July 1963: CASTLE OF FRANKENSTEIN publishes the picture, understandably believing they were the first major magazine to have it (and they credited SCREEN FACTS!).

We were content to let the matter ride, knowing full well that all our readers would, of course, know the truth. However, after reading the asinine and thoroughly unprofessional attack leveled by FAMOUS MONSTERS against a competitor in FM's current issue, we felt just a little TRUTH should sprout forth.

We know Mr. Ackerman would NEVER fail to give credit where credit is due. We even wish FM well on their latest contest (the one where the kids must spend FOUR DOLLARS to buy two original scenarios). We are sure it will be as successful as the last (in which the kids had to buy a 4.95 make-up kit in order to enter).”

FJA interview from FAMOUS MONSSTERS #24
March, 1963.



 The “attack” mentioned by Mr. Barbour was leveled against the short-lived WORLD FAMOUS CREATURES magazine. Admittedly, like a few other monster magazines of the day, WFC was a bit on the rough side, but to be singled out by Forry as a hack job was downright vicious -- and ultimately – unnecessary, especially when he explained earlier in the interview that he was dismissive of any rival publications.

Another curious point to ponder is that, in the two-part, multi-issue interview of the editor of FAMOUS MONSTERS OF FILMLAND (issue #’s 24 and 25), Mr. Ackerman pontificates on many ‘a topic, including his acerbic comments on FM’s competition. The comments are rather imperious to the point of being arrogant – strange coming from a person whose own ‘zine was, although benefited by somewhat more appealing art direction, mainly targeted for a teenage-and-younger audience.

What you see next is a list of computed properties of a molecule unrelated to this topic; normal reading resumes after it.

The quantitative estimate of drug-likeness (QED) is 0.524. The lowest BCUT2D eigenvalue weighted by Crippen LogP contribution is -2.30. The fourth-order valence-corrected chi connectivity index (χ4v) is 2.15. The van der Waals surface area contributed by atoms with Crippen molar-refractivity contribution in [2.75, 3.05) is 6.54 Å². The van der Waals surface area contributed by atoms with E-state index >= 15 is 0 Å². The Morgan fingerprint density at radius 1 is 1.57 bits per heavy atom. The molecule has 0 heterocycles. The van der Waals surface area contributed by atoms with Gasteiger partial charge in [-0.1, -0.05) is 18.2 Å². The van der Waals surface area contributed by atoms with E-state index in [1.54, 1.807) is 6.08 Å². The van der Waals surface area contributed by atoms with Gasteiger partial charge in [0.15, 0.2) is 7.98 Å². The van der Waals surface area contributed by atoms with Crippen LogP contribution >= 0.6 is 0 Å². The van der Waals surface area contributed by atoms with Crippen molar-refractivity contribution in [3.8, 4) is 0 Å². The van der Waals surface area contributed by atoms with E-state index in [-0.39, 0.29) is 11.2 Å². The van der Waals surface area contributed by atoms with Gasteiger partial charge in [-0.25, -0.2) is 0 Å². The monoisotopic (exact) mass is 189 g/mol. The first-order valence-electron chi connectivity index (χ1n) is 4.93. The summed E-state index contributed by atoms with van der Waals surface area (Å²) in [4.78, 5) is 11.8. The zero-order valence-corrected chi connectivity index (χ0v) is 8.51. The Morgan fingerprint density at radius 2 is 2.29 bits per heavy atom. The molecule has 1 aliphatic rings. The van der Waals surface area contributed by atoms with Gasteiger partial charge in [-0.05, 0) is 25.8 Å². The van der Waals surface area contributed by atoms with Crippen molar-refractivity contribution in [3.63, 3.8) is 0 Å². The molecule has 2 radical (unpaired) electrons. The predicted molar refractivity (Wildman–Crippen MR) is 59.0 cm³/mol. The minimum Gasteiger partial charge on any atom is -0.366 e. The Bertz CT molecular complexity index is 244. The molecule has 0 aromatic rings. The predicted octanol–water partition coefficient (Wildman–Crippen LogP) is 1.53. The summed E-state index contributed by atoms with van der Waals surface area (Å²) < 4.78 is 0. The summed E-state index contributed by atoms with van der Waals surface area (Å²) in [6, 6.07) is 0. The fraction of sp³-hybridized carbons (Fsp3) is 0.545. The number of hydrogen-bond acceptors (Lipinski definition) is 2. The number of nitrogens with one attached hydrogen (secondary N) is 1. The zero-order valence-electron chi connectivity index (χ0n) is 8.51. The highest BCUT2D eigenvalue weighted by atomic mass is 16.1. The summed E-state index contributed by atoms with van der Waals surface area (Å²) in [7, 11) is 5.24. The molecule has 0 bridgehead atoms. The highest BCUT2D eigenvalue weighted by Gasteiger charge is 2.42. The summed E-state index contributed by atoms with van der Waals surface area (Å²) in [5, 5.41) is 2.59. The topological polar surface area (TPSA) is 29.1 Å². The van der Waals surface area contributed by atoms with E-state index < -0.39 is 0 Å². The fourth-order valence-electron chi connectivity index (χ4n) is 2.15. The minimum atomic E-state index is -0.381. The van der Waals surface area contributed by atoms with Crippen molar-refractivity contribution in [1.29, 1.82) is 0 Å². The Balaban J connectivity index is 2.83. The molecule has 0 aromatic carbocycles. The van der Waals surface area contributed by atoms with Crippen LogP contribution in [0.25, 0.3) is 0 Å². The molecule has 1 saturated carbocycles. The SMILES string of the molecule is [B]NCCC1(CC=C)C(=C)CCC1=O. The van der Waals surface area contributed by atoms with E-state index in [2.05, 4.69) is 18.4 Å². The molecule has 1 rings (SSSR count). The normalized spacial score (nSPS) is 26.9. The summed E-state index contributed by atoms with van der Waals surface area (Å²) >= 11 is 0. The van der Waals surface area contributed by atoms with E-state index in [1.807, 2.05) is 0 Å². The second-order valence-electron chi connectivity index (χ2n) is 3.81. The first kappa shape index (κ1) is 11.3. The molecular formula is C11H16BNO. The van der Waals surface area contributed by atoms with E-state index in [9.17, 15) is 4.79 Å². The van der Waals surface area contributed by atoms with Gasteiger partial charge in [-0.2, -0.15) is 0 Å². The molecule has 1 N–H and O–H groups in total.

There is no question that FJA and his publisher, Jim Warren, were protective of their product. After all, it was these two that launched the industry of the monster magazine in the first place. Combined with their unabashed self-promotion (how many pictures have you seen of Forry without a copy of FM in his hands?) and aggressive marketing, they were, indeed, a force to be reckoned with.

Unfortunately, I do not have an example of the issue of SCREEN FACTS where the Edison Frankenstein is pictured. For now, I will be taking film historian Alan Barbour’s word as printed in his editorial.

And that is, indeed, a screen fact!

3 comments:

Jack Seabrook said...

I was lucky enough to take my family to the Loew's Jersey City a number of years ago when Alois Detlaff brought his print of Frankenstein and showed it in the big old theatre. They also showed a couple of full-length Franky movies and the Edison version at least twice. Mr. Detlaff was an odd duck but I was excited to see the rare film, especially in light of what happened afterwards. Is the film aavailable to see now? I recall reading it was lost when Detlaff died.

Doug Brown said...

John, Didn't you post a link to the Edison Frankenstein movie last year? I seem to recall viewing the movie (or extended clips) on line from a link at MMW. I have never been able to see it at a theater. Doug

John said...

While numerous versions of this film are available from sources on the 'net, interested parties can order a free "authorized" copy on DVD-R from Frederick C. Weibel, Jr. by sending $6.00 for shipping costs to: EDISON'S FRANKENSTEIN, POB 585, HAGERSTOWNM MD 21741-0585.